In any analysis, we might rename the variables in the data frame to make them easier to work with. We have seen that the variable names in the edgap data frame allow us to understand them, but they can be improved. In contrast, many of the variables in the school_info data frame have confusing names.

Importantly, we should be thinking ahead to joining the two data frames based on the school ID. To facilitate this join, we should give the school ID column the same name in each data frame.

#### 2.3.6.2 EdGap data

$$\rightarrow$$ View the column names for the EdGap data
names(edgap)
## [1] "NCESSCH School ID"                               "CT Unemployment Rate"
## [3] "CT Pct Adults with College Degree"               "CT Pct Childre In Married Couple Family"
## [5] "CT Median Household Income"                      "School ACT average (or equivalent if SAT score)"
## [7] "School Pct Free and Reduced Lunch"

To follow best practices, we should

1. Use all lowercase letters in variable names.
2. Use underscores _ between words in a variable name. Do not use blank spaces, as they have done.
3. Do not use abbreviations, e.g. Pct, that can easily be written out.
4. Be consistent with naming structure across variables. For example, the descriptions rate, percent, median, and average should all either be at the beginning or end of the name.

We will use the rename function from the dplyr package to rename the columns.

#The new name for the column is on the left of the =

edgap <- edgap %>%
rename(id = "NCESSCH School ID",
rate_unemployment = "CT Unemployment Rate",
percent_college = "CT Pct Adults with College Degree",
percent_married = "CT Pct Childre In Married Couple Family",
median_income = "CT Median Household Income",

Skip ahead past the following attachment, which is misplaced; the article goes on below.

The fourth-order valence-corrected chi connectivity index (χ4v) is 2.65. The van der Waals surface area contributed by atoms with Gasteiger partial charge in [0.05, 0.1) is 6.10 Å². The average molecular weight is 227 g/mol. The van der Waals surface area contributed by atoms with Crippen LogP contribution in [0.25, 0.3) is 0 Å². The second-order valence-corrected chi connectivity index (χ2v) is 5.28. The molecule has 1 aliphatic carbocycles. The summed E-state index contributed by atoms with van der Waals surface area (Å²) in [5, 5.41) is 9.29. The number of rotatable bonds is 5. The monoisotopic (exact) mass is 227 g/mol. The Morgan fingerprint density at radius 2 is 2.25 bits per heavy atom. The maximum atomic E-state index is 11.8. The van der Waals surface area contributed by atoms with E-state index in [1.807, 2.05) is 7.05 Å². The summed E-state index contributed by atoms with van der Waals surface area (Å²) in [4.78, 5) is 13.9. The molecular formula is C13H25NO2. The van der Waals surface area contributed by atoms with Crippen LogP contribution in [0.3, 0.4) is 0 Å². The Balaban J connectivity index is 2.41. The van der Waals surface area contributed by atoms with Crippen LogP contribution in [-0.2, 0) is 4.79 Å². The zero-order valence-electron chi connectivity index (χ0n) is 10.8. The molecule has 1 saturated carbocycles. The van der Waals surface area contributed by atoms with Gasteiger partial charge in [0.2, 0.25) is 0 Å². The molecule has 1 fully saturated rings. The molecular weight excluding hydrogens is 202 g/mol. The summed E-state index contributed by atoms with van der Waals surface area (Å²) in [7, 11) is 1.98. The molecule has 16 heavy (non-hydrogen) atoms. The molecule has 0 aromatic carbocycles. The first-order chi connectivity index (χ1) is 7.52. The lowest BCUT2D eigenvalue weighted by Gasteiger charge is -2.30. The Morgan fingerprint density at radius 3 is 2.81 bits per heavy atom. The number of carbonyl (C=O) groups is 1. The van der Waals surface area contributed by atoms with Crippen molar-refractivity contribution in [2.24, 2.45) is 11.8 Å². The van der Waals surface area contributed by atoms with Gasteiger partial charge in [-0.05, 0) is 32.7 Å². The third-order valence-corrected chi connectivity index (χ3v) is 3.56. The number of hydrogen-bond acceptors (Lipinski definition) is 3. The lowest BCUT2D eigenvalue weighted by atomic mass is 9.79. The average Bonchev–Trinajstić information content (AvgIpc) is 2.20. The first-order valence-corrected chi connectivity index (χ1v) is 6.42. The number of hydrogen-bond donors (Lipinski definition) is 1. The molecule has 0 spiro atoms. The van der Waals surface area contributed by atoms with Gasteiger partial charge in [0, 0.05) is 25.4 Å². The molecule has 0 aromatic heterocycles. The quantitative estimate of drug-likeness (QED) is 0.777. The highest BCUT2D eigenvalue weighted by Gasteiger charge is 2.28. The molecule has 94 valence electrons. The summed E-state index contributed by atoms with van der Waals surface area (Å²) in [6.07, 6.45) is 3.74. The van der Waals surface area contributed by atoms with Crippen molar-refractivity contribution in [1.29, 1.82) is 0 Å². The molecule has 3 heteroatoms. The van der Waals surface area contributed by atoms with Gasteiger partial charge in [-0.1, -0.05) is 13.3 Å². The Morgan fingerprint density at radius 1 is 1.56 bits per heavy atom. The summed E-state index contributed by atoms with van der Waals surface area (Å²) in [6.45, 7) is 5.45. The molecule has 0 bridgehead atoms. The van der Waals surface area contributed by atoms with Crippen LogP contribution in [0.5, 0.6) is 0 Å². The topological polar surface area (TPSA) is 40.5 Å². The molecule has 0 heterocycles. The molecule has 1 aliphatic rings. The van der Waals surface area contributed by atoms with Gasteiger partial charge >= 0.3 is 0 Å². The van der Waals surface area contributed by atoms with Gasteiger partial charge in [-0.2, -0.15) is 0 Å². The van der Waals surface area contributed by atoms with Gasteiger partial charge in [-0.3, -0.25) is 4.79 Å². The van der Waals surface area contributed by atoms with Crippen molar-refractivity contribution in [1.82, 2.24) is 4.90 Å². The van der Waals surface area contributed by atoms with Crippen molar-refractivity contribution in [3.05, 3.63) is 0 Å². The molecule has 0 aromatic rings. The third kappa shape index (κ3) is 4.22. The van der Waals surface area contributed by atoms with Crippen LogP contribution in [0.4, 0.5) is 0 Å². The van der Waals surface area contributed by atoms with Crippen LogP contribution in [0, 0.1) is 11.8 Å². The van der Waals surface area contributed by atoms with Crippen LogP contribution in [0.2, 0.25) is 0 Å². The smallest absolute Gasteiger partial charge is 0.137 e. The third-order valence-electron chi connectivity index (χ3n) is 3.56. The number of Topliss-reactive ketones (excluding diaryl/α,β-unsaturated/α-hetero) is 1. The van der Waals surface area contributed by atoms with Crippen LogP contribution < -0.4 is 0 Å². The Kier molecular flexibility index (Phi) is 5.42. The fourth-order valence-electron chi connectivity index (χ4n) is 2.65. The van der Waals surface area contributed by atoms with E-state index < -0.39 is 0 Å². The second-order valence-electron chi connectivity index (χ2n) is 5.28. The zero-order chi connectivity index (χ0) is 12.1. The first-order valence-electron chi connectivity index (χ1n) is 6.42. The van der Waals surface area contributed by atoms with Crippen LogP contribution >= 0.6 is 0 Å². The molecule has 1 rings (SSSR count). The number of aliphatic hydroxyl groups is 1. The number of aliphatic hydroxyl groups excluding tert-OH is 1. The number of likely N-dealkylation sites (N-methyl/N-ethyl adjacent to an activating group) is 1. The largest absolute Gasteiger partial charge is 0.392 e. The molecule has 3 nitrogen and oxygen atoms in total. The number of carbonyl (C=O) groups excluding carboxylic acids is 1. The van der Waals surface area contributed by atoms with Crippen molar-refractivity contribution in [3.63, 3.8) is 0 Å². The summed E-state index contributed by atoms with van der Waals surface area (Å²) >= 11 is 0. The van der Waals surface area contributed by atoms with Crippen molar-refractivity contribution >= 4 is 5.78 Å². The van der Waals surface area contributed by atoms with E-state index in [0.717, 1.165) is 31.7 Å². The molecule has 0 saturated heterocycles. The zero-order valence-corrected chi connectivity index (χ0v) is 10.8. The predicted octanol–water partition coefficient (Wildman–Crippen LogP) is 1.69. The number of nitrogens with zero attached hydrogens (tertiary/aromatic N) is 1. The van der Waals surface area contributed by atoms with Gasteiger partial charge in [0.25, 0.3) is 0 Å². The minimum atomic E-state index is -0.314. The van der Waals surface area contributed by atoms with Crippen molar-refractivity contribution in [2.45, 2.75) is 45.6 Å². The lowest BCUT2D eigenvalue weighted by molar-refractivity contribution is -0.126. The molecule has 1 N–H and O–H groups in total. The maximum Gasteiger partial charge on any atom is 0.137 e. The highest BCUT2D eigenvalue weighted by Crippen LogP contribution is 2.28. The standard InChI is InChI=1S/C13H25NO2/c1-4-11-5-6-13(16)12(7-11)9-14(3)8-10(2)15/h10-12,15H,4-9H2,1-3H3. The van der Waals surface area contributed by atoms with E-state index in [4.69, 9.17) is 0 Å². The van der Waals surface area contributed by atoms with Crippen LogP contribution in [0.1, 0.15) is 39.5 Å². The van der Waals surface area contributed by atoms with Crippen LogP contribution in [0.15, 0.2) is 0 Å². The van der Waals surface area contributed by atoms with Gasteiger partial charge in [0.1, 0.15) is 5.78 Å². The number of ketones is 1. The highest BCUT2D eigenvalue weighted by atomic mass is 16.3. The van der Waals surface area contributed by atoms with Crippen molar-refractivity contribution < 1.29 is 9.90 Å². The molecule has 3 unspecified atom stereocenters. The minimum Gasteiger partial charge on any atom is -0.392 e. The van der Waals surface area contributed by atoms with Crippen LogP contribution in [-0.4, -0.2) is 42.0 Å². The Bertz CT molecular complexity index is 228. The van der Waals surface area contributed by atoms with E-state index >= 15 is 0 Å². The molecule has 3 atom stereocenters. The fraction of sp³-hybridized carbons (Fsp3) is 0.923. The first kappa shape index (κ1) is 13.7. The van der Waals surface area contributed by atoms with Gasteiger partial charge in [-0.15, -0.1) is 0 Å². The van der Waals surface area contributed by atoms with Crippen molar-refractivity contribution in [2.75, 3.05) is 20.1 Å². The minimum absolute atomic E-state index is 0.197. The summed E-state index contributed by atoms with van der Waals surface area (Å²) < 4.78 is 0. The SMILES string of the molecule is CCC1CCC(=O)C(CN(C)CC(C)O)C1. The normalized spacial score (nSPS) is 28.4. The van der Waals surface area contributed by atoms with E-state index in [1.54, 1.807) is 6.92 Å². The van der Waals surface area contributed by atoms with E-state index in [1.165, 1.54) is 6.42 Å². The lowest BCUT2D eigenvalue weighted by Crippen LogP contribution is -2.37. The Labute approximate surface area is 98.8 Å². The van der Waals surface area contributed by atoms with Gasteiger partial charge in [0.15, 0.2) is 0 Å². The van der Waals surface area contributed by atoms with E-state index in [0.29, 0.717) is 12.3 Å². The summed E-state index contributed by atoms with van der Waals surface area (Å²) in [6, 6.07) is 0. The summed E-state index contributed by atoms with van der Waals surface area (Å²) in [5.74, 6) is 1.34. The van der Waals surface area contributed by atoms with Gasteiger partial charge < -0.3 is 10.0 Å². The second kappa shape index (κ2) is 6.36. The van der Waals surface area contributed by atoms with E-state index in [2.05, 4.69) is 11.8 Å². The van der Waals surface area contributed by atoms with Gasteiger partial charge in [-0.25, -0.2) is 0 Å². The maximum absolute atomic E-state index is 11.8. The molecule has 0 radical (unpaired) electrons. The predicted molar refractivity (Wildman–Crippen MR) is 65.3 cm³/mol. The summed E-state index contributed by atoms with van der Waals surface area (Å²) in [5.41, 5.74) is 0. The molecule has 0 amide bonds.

average_act = "School ACT average (or equivalent if SAT score)",
percent_lunch = "School Pct Free and Reduced Lunch"
)

$$\rightarrow$$ Use the names function to see that the names have changed

names(edgap)
## [1] "id"                "rate_unemployment" "percent_college"   "percent_married"   "median_income"
## [6] "average_act"       "percent_lunch"

#### 2.3.6.3 School information data

$$\rightarrow$$ View the column names for the school information data

names(school_info)
## [1] "NCESSCH"       "MSTATE"        "MZIP"          "SCH_TYPE_TEXT" "LEVEL"

The names can be improved for readability. We also have the constraint that we rename ncessch to id to be consistent with the edgap data.

Rename the columns of the school information data frame.

school_info <- school_info %>%
rename(id = "NCESSCH",
state = "MSTATE",
zip_code = "MZIP",
school_type = "SCH_TYPE_TEXT",
school_level = "LEVEL"
)

#Print the names to see the change
names(school_info)
## [1] "id"           "state"        "zip_code"     "school_type"  "school_level"

#### 2.3.6.4 Join

We will join the edgap and school_info data frames based on the school ID. We should first note that the id is coded differently in the two data frames:

typeof(edgap$id) ## [1] "double" typeof(school_info$id)
## [1] "character"

While id is a number, it is a categorical variable and should be represented as a character variable in R.

Convert id in edgap id to a character variable:

We will use the mutate function from the dplyr package to convert id in edgap id to a character variable:

edgap <- edgap %>%
mutate(id = as.character(id))

#Check that the type has been converted to character